The Federal Communications Commission’s Consumer and Governmental Affairs Bureau (“Bureau”) issued clarified guidance for callers who use the Reassigned Numbers Database (“RND”). The Public Notice explained that, going forward, the RND will return a value of “yes” – meaning the number has been reassigned – when the queried number is in the database and the disconnect date provided in the search is the same as or before the permanent disconnect date in the RND. However, the RND will return a value of “no” – meaning it has not been reassigned – if the queried number is in the database and the date provided in the search is after the permanent disconnect date in the RND, or if the number is not in the RND and the date the caller provides is on or after January 27, 2021. The RND will only return a value of “no data” if a queried number and the permanent disconnect date are not contained in the RND and the date the caller provides in their search is on or before January 27, 2021.
The Bureau’s new guidance is an improvement over the previous operation of the RND, which as we reported, went live on November 1, 2021. Under the operation of the RND so far, unless the “last good” date of a queried telephone number – the last date the caller believes the phone number belonged to the called party – was later than October 15, 2021, the RND has been returning a “no data” value. Callers do not receive the benefit of the RND’s safe harbor for calls made to numbers that return “no data.” Thus, many callers were left questioning the usefulness of the RND given the large volume of “no data” reports. The Bureau’s new guidance will maximize the potential of the RND since it will now return the greatest amount of actionable information callers may rely on for protection from Telephone Consumer Protection Act (“TCPA”) liability when calling numbers that have given consent but may have been reassigned.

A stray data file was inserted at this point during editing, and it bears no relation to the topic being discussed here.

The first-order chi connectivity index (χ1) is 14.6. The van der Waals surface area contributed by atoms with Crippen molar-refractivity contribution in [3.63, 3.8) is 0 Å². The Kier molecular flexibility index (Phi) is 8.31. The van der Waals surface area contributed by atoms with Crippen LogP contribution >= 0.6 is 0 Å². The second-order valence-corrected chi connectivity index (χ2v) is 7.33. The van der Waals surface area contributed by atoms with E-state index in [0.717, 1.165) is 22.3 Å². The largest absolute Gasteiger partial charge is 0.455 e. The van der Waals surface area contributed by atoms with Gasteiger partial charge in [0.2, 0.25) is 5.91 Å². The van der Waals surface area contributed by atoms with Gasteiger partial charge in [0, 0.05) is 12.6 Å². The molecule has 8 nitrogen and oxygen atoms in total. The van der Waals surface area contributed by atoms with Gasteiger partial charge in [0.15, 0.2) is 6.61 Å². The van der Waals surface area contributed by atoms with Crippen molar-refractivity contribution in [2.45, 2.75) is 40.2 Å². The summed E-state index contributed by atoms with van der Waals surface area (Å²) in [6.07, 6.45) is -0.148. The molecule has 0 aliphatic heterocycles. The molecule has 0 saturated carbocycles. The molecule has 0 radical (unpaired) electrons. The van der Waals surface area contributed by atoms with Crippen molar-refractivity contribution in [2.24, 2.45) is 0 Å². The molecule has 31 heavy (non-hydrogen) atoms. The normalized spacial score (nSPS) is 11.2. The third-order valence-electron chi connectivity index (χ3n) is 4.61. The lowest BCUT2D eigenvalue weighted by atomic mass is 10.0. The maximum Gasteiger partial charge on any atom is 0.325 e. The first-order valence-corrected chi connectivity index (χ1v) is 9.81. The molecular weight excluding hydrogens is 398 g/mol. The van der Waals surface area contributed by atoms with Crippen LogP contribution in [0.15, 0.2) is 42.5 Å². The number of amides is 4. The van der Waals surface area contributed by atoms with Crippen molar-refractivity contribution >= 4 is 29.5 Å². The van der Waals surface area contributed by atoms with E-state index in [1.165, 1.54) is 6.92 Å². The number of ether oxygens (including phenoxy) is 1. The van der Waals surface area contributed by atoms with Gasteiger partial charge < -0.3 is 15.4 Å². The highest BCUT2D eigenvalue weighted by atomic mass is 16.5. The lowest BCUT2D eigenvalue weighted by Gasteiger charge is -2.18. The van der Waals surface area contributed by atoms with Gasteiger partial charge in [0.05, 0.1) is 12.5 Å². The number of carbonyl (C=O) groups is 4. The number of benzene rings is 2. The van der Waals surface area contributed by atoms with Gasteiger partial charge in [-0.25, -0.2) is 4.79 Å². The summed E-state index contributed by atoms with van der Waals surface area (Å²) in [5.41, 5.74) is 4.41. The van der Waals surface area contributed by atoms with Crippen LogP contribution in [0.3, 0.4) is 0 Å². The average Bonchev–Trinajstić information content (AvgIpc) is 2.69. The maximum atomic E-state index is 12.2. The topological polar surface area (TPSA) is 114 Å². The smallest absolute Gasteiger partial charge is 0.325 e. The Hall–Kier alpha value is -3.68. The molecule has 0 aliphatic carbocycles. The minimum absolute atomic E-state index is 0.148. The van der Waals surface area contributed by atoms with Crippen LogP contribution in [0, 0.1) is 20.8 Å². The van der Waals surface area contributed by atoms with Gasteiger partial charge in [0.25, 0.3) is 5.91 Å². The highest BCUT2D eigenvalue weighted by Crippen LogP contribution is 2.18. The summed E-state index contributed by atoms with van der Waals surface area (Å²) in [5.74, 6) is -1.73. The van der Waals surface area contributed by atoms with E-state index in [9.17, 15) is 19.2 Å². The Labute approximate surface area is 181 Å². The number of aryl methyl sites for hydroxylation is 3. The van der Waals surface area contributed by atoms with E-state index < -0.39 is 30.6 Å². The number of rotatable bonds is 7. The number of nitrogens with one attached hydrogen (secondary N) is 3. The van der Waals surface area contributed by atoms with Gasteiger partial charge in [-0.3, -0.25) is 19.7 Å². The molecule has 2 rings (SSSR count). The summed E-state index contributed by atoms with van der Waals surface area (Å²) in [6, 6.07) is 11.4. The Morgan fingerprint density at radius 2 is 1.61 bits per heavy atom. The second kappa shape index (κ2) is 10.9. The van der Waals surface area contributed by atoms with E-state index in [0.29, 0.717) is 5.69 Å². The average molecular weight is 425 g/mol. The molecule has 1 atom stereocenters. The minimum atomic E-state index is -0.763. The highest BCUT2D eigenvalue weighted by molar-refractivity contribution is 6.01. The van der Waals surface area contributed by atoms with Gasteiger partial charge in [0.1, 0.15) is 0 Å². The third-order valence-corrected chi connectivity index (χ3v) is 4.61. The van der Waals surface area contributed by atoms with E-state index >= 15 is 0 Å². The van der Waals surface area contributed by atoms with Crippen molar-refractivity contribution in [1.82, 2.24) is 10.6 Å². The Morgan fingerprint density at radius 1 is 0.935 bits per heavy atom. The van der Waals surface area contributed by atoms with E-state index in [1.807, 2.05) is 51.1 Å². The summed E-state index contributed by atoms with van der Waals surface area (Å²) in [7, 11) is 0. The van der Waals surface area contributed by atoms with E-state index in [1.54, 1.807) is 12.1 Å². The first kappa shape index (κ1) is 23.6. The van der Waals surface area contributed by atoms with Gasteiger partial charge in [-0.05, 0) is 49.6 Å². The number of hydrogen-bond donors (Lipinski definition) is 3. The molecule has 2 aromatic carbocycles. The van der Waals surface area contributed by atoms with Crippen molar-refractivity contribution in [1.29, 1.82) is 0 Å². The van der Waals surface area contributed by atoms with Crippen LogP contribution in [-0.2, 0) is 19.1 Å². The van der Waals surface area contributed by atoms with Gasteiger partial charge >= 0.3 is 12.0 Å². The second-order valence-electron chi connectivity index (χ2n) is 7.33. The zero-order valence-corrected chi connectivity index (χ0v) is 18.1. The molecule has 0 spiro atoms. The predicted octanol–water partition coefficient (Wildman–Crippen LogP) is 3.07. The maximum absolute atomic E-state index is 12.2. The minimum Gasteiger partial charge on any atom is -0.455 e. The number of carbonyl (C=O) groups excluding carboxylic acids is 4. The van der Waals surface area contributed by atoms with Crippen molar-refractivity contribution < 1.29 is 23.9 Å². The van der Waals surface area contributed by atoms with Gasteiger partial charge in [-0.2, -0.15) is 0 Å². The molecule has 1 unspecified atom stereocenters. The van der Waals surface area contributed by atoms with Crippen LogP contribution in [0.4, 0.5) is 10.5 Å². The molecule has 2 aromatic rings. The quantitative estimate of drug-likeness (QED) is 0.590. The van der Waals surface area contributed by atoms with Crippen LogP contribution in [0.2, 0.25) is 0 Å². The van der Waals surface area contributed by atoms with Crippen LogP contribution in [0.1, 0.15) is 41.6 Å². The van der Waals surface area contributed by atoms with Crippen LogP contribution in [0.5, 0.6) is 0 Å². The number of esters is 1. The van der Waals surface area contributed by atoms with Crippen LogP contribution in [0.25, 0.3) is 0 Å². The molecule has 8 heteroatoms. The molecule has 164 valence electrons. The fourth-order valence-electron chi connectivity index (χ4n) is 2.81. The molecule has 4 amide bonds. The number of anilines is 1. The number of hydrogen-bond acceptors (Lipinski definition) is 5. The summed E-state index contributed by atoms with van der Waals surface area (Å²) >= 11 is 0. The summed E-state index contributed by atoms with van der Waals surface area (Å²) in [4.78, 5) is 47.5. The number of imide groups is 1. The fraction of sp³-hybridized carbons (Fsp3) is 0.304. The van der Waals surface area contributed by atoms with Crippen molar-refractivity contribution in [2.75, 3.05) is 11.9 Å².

As we explained previously, because callers are protected from TCPA liability only when they use the RND and only for errors in the RND itself, callers that make a large number of calls should set up a process for checking the RND before placing those calls.